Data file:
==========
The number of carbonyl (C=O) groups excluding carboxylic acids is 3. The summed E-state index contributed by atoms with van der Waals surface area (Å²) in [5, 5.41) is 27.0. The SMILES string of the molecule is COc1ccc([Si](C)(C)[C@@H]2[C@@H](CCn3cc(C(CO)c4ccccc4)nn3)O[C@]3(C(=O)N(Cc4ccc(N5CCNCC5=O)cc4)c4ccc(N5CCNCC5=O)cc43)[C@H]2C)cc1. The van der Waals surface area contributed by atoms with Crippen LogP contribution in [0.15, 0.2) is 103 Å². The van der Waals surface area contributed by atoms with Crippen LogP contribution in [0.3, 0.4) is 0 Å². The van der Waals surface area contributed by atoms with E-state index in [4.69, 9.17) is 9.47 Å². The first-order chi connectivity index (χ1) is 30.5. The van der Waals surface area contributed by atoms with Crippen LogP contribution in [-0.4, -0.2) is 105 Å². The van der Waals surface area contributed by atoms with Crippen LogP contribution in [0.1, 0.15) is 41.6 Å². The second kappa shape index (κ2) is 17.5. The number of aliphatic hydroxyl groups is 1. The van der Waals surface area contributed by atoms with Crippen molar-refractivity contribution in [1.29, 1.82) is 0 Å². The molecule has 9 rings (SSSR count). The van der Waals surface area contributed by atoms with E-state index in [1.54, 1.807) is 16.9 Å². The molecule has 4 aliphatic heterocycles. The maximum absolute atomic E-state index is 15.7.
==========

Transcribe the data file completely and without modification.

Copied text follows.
The number of carbonyl (C=O) groups excluding carboxylic acids is 3. The summed E-state index contributed by atoms with van der Waals surface area (Å²) in [5, 5.41) is 27.0. The SMILES string of the molecule is COc1ccc([Si](C)(C)[C@@H]2[C@@H](CCn3cc(C(CO)c4ccccc4)nn3)O[C@]3(C(=O)N(Cc4ccc(N5CCNCC5=O)cc4)c4ccc(N5CCNCC5=O)cc43)[C@H]2C)cc1. The van der Waals surface area contributed by atoms with Crippen LogP contribution in [0.15, 0.2) is 103 Å². The van der Waals surface area contributed by atoms with Crippen LogP contribution in [0.3, 0.4) is 0 Å². The van der Waals surface area contributed by atoms with E-state index in [4.69, 9.17) is 9.47 Å². The first-order chi connectivity index (χ1) is 30.5. The van der Waals surface area contributed by atoms with Crippen LogP contribution in [-0.4, -0.2) is 105 Å². The van der Waals surface area contributed by atoms with Crippen LogP contribution in [0.1, 0.15) is 41.6 Å². The second kappa shape index (κ2) is 17.5. The number of aliphatic hydroxyl groups is 1. The van der Waals surface area contributed by atoms with Crippen molar-refractivity contribution in [1.29, 1.82) is 0 Å². The molecule has 9 rings (SSSR count). The van der Waals surface area contributed by atoms with E-state index in [1.54, 1.807) is 16.9 Å². The molecule has 4 aliphatic heterocycles. The maximum absolute atomic E-state index is 15.7.